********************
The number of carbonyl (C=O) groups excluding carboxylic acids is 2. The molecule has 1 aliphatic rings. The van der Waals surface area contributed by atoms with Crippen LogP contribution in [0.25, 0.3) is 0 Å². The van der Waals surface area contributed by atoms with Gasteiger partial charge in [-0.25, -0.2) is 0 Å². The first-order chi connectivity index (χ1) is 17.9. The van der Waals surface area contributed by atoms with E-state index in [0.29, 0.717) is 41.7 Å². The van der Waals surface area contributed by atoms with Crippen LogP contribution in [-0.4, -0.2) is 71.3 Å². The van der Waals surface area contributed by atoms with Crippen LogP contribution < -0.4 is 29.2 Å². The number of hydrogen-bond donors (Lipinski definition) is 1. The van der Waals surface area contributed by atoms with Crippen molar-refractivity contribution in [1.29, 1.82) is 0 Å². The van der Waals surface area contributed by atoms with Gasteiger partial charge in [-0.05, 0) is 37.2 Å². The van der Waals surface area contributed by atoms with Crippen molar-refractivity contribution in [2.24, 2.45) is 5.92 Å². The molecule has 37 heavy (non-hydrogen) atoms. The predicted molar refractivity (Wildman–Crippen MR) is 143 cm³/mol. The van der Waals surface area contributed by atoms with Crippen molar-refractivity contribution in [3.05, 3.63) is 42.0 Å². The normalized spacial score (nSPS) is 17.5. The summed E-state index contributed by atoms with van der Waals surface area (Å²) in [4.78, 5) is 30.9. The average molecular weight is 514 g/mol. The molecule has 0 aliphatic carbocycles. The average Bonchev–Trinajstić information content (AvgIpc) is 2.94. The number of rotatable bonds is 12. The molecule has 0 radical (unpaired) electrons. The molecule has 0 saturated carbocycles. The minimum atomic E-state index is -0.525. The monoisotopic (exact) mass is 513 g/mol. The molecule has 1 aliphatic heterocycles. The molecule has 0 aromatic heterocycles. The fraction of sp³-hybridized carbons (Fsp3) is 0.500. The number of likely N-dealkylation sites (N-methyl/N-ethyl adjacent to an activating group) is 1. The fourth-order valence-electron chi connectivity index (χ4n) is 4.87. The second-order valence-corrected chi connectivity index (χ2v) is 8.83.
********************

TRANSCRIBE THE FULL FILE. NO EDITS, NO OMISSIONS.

The number of carbonyl (C=O) groups excluding carboxylic acids is 2. The molecule has 1 aliphatic rings. The van der Waals surface area contributed by atoms with Crippen LogP contribution in [0.25, 0.3) is 0 Å². The van der Waals surface area contributed by atoms with Gasteiger partial charge in [-0.25, -0.2) is 0 Å². The first-order chi connectivity index (χ1) is 17.9. The van der Waals surface area contributed by atoms with E-state index in [0.29, 0.717) is 41.7 Å². The van der Waals surface area contributed by atoms with Crippen LogP contribution in [-0.4, -0.2) is 71.3 Å². The van der Waals surface area contributed by atoms with Crippen LogP contribution < -0.4 is 29.2 Å². The number of hydrogen-bond donors (Lipinski definition) is 1. The van der Waals surface area contributed by atoms with Crippen molar-refractivity contribution in [1.29, 1.82) is 0 Å². The van der Waals surface area contributed by atoms with Gasteiger partial charge in [-0.05, 0) is 37.2 Å². The van der Waals surface area contributed by atoms with Crippen molar-refractivity contribution in [2.24, 2.45) is 5.92 Å². The molecule has 37 heavy (non-hydrogen) atoms. The predicted molar refractivity (Wildman–Crippen MR) is 143 cm³/mol. The van der Waals surface area contributed by atoms with Crippen molar-refractivity contribution in [3.05, 3.63) is 42.0 Å². The normalized spacial score (nSPS) is 17.5. The summed E-state index contributed by atoms with van der Waals surface area (Å²) in [4.78, 5) is 30.9. The average molecular weight is 514 g/mol. The molecule has 0 aliphatic carbocycles. The average Bonchev–Trinajstić information content (AvgIpc) is 2.94. The number of rotatable bonds is 12. The molecule has 0 radical (unpaired) electrons. The molecule has 0 saturated carbocycles. The minimum atomic E-state index is -0.525. The monoisotopic (exact) mass is 513 g/mol. The molecule has 1 aliphatic heterocycles. The molecule has 0 aromatic heterocycles. The fraction of sp³-hybridized carbons (Fsp3) is 0.500. The number of likely N-dealkylation sites (N-methyl/N-ethyl adjacent to an activating group) is 1. The fourth-order valence-electron chi connectivity index (χ4n) is 4.87. The second-order valence-corrected chi connectivity index (χ2v) is 8.83.